As builders rush to sign contracts and start homes in advance of the Nov. 30 deadline for using the federal housing tax credits for first-time buyers, the NAHB and other groups have begun advocating for an extension.

The NAHB wants the government to move the deadline ahead by one year, to Nov. 30, 2010. It also wants Congress to expand the credit to all buyers purchasing a principal residence, not just first-time home buyers.

"If Congress acts to extend the tax credit program, it would spur 383,000 additional home sales, including 80,000 housing starts, creating nearly 350,000 jobs over the coming year," said Joe Robson, NAHB’s chairman and a builder in Oklahoma. "That's good for the economy and good for America."

Of course, it’s also good for builders. Public companies and private firms alike have said the tax credit has provided a much-needed way to attract and capture customers. Fischer Homes, for example, said it had the best quarterly sales since 2007 in 2009’s second quarter, largely due to the tax credit.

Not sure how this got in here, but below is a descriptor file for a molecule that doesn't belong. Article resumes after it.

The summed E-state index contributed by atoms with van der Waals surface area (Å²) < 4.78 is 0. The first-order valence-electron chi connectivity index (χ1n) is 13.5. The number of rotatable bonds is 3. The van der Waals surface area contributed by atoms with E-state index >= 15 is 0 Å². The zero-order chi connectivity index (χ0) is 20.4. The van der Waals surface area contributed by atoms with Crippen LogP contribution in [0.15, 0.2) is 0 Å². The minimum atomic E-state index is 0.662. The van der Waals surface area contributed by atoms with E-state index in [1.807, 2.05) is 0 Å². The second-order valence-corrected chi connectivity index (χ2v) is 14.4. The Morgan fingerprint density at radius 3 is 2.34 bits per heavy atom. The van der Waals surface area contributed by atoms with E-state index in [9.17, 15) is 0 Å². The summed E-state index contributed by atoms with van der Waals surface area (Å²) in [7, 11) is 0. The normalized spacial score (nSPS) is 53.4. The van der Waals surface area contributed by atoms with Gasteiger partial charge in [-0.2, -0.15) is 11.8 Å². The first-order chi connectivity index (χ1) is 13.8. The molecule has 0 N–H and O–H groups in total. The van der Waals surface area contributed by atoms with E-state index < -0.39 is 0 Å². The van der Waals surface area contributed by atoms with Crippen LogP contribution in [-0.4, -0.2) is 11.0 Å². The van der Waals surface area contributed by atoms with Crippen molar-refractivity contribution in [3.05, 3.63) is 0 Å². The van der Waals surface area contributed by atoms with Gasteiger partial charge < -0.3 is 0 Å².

Those who supply builders also support pushing out the deadline, according to the National Lumber and Building Materials Dealers Association (NLBMDA). “The extension of the bill is crucial and if we do not act quickly, then it will expire and we will lose the ground we have gained … The economy will not recover without a stable housing market,” the organization noted in a message urging its members to call their elected representatives.

While many housing groups support extending the housing tax credit, others worry that an extension would cause consumers to postpone their decision to buy, rather than responding the urgency of an expiring federal credit. Economists also suggest that expanding the credit to all buyers is less effective economically than the current first-time buyer requirement. Offering such a credit to first-time buyers, they argue, gets new people into the housing market, whereas a credit available to all purchasers also helps people who would have bought a home anyway, which is less of a gain for the larger economy.

Alison Rice is senior editor, online, at BUILDER magazine.